Tag Info

New answers tagged

0

You need to configure the date/time applet. sudo dpkg-reconfigure --frontend noninteractive tzdata And then get Unity to reload it. sudo killall unity-panel-service


0

For most hardware the lifetime is discussed as the meant time before failure (MTBF). However, for CPUs and GPUs this number is rarely every discussed. Generally CPUs in home machines do not continuously have a high load for days on end. This load produces heat which can cause damage from atom migration. So this is a real issue if you say plan to run physics ...


0

There is absolutely no way to quantify this question. There are multiple reasons why hardware might fail. I've seen hardware last over 30 years and I've seen hardware fail after two days.


0

The 5:30 GMT line passes close to kolkata, not New Delhi. That's why Ubuntu shows it at kolkata. https://en.wikipedia.org/wiki/Indian_Standard_Time


2

The date/time indicator applet has either been accidentally removed or is not configured. Start by trying to re-install it. (If you already have it, then you can ignore the message saying the latest version is already installed). sudo apt-get install indicator-datetime Now configure it. sudo dpkg-reconfigure --frontend noninteractive tzdata And ...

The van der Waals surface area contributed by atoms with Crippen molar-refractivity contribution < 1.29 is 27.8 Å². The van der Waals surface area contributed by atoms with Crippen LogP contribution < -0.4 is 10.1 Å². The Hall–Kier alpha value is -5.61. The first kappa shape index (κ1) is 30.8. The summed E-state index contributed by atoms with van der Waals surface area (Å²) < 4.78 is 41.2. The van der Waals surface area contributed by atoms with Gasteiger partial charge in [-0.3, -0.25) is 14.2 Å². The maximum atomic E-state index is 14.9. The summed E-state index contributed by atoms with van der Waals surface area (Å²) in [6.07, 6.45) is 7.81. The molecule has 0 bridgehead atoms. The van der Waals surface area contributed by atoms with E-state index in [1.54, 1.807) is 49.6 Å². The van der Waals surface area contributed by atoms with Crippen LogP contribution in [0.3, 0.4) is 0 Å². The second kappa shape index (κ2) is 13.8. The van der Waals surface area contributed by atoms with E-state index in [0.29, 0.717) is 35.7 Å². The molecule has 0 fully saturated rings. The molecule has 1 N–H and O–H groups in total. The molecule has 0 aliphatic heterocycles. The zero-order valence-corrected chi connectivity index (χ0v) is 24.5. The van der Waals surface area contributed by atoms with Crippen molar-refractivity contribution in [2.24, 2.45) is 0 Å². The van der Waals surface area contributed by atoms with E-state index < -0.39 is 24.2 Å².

0

try using this cli pkill -f indicator-datetime-service clock will appear directly. credit : @Sneetsher


0

The system clock gets set to either UTC or Local based on the last option used when the hwclock function was run. If you run: hwclock -w --localtime This should write your system clock to local time instead of UTC and should subsequently set it and read it at boot using local time. If you manually set your system clock and the hwclock was last specified ...


0

If it is always exactly 5 hours ahead it sounds like a timezone issue. In which case, it's likely that your hardware clock is set to local time, while the Linux system time is always set to UTC. If your timezone is 5 hours off of UTC, that would be the 5 hours. In which case, in addition to the "--systohc" options for "hwclock" you should look into the ...


0

There is a file that controls system timezone.. I just got the same issue, here is the solution: If you haven't configure manually any timezone, performing "date" should display UTC time. create a backup sudo cp /etc/localtime /etc/localtime.bkp remove the file: sudo rm /etc/localtime I live in Chicago, (you may need to change the path, using tab ...



Top 50 recent answers are included